‘Much Ado About Nothing’ would have been pronounced ‘Much Ado About Noting’ in Shakespeare’s time. Noting would infer seeing how things appear on the surface as opposed to how things really are. This provides an immediate clue as to how the play and the presentation of the story of the two pairs of lovers would be received by an audience of the time, living as they did in a patriarchal society which was based on social conventions and appearances. It can also be taken as an initial comment by Shakespeare about that society and its values and moral codes. Modern audiences, however, live in a more sexually egalitarian society. Although appearances are still important, values are more dependent on self-analysis and self-knowledge.
It is significant that the story of Hero and Claudio, the first of the pairs of lovers, is one that Elizabethan audiences would have probably been familiar with. Ariosto and also Spenser in the ‘Faerie Queene’ had presented this love story as a tale of chivalry and high morality. Therefore the audiences of the time would be familiar with the conventional characters of Claudio and Hero.
Hero displays all the qualities the Elizabethan audience would have admired in a woman. She knows her place in society. Her father is there to be obeyed, and she herself recognises how she should be punished were the charges against her proved to be true,
‘ O my father
Prove you that any man with me conversed
Refuse me, hate me, torture me to death.’
There is an absence of dialogue by Hero in the opening act, the demure silence admired in women of the time. She is beautiful according to Claudio, ‘In mine eye she is the sweetest lady that ever I looked on.’
This makes her the ideal woman of her time. She behaves in the manner society expects and does not question it at all.
Claudio too is every bit the courtly hero of tradition and convention as demanded by the society of the time. He is a dashing young count returned from the wars in a blaze of glory. Claudio represents the romantic, with the flowery speech of a lover. He says of Hero;
“Can the world buy such a jewel?”
His love is based on an appreciation of her looks and status.
In Elizabethan times women were wooed in the presence of and often on behalf of other parties as in the play. Thus the business of Don Pedro at the masked ball wooing Hero on behalf of Claudio, rather a strange concept to modern audiences, would be totally accepted as normal to a contemporary audience. Shakespeare introduces devices of masks and deception to underline the superficiality of a society where truths are hidden below appearances.
Throughout the first acts of the play, Hero and Claudio behave and proceed with their courtship in a manner befitting the conventions of the time. Claudio wants to be sure that Hero would make a suitable bride before he pursues her. He asks Don Pedro: “Hath Leonato any Son, my Lord?”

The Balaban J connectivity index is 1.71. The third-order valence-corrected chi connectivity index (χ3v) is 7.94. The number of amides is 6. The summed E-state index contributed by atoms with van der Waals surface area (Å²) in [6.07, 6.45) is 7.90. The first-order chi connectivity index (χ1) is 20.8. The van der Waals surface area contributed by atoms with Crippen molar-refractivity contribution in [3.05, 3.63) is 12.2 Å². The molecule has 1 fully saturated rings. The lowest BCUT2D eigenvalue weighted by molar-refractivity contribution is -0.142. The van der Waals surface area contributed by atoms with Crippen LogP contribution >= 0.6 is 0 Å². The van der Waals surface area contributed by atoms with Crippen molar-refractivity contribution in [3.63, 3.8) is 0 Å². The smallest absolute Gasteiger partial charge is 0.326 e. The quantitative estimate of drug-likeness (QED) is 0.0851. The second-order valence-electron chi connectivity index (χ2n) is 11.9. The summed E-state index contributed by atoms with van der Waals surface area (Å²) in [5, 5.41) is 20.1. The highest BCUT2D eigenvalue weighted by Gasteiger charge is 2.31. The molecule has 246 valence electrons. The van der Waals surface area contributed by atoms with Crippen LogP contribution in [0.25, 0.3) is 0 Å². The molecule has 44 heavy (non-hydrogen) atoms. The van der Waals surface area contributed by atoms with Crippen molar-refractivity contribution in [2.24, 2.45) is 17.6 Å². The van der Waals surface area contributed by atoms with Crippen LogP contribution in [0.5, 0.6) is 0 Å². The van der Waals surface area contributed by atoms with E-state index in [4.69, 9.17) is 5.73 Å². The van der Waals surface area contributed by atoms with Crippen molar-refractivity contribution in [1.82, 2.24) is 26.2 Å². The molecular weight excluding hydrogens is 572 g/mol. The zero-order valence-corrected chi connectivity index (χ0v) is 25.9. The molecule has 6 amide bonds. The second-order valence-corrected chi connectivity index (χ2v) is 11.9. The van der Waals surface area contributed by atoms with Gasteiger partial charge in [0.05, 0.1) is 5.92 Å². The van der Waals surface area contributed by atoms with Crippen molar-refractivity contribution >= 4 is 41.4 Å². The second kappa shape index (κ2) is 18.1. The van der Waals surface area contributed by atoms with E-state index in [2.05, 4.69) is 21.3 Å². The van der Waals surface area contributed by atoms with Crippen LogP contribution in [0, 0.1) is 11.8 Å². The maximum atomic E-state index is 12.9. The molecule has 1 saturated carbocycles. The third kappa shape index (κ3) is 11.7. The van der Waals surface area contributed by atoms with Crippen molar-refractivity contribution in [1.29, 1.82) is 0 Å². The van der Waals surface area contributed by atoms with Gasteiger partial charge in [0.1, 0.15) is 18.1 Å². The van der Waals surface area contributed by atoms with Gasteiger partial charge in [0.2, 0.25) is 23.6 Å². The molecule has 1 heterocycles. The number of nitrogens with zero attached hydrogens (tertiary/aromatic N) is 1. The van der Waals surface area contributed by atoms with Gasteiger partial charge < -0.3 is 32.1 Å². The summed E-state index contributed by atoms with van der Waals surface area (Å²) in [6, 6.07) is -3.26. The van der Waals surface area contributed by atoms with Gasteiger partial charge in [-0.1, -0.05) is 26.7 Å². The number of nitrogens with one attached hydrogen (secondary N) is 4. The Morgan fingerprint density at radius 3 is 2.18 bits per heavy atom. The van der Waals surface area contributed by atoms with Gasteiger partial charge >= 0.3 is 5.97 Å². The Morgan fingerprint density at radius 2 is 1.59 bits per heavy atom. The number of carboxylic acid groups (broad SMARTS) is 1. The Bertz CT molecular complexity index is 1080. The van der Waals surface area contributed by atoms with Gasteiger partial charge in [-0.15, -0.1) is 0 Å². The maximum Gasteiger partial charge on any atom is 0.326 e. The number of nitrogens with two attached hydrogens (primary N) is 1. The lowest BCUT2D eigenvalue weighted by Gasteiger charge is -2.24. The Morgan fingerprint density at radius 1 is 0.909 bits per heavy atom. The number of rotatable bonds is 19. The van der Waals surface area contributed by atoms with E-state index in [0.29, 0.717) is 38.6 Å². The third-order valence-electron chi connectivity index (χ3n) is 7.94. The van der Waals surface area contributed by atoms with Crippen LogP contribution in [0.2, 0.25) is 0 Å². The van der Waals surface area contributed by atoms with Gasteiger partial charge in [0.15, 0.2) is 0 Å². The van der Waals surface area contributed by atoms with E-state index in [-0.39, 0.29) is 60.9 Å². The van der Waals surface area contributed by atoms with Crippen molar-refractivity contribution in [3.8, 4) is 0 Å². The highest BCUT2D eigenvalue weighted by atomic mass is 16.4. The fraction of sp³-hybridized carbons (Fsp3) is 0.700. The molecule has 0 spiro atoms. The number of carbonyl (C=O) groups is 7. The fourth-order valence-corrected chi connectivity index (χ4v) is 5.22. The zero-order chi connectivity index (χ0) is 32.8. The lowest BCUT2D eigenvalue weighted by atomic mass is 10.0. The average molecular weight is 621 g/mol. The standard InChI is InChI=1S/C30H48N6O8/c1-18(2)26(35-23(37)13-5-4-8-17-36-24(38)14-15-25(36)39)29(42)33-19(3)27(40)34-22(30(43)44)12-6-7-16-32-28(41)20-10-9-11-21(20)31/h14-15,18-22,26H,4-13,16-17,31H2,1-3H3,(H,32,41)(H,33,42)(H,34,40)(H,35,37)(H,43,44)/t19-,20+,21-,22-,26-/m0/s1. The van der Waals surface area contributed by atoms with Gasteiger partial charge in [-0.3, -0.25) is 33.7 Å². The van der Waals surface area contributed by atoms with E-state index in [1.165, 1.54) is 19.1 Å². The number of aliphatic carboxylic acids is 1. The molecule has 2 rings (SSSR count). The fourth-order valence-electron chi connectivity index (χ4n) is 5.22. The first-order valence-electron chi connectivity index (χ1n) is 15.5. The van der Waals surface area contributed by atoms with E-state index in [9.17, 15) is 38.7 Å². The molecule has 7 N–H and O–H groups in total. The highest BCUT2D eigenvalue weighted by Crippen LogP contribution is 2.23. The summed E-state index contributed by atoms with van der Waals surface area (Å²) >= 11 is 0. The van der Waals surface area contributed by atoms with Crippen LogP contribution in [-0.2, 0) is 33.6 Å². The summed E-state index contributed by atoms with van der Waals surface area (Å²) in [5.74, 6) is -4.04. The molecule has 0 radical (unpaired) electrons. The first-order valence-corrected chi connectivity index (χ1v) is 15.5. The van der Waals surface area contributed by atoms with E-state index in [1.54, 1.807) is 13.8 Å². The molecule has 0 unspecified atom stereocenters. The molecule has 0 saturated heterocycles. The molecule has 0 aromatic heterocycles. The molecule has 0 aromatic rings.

This would not be unreasonable at the time, as suitors were expected to find a partner who was of a similar social standing to themselves. He also enquires about Hero’s reputation. Women were expected to be sweet and pure as well as submissive. While Hero and Claudio play by the rules of society, Shakespeare is constantly pointing to the superficiality of that society. In what would have appeared a truly shocking concept to audiences of the time, the episode of Hero’s supposed deception and impurity would also imply that as the lovers play by society’s rules, so they are injured by these rules. Claudio does not know Hero on any deeper level which would ensure he would suspect foul play instead of assuming what he had seen at her window was true. Hero is treated cruelly by Claudio and her father on her wedding day and has to tolerate it. Modern women would never tolerate such behaviour. But Hero really has no choice. At the time women were reliant on men for their existence. The Elizabethan audience would have understood why Claudio and Leonato wished to leave Hero for dead after the accusations in the church.
Towards the beginning of the play, Claudio asks Benedick:
“Is she not a modest young lady”
This question would be highly inappropriate in the modern world. It would seem offensive and sexist. In fact, the inference of Hero’s alleged affair with another, even on the eve of her wedding has less of the original impact in a far more permissive society fed on daily soap opera fare. The reaction of Claudio and Leonato seems excessively harsh, especially when they leave her for dead. Thus Shakespeare’s presentation of the lovers may have less impact. Modern audiences may find it hard to believe in their relationship as anything more than short-lived lust.
However, Hero also displays a certain firmness of mind when she says to Margaret on the subject of the wedding dress: “My cousin’s a fool, and thou art another, I’ll wear none but this”.
This shows us that she does have a mind of her own and with it she chooses to conform.. She also seems to understand why she must appear to have died in the church in order to have a successful relationship with Claudio after Don John’s plot has been revealed. The accusation of dishonour had sullied her name whether or not she was guilty; a fact of the times. She therefore appears to see more clearly how society requires her to shed the slur of accusation totally in order to be accepted by all. Claudio, by contrast, still appears to be willing to make the ‘blind’ choice convention demands of him. He is willing to accept the masked maiden who happily turns out to be Hero. Again, Shakespearian audiences would be aware of the message that society is dependent on superficiality and that conventional relationships are therefore subject to grave difficulties.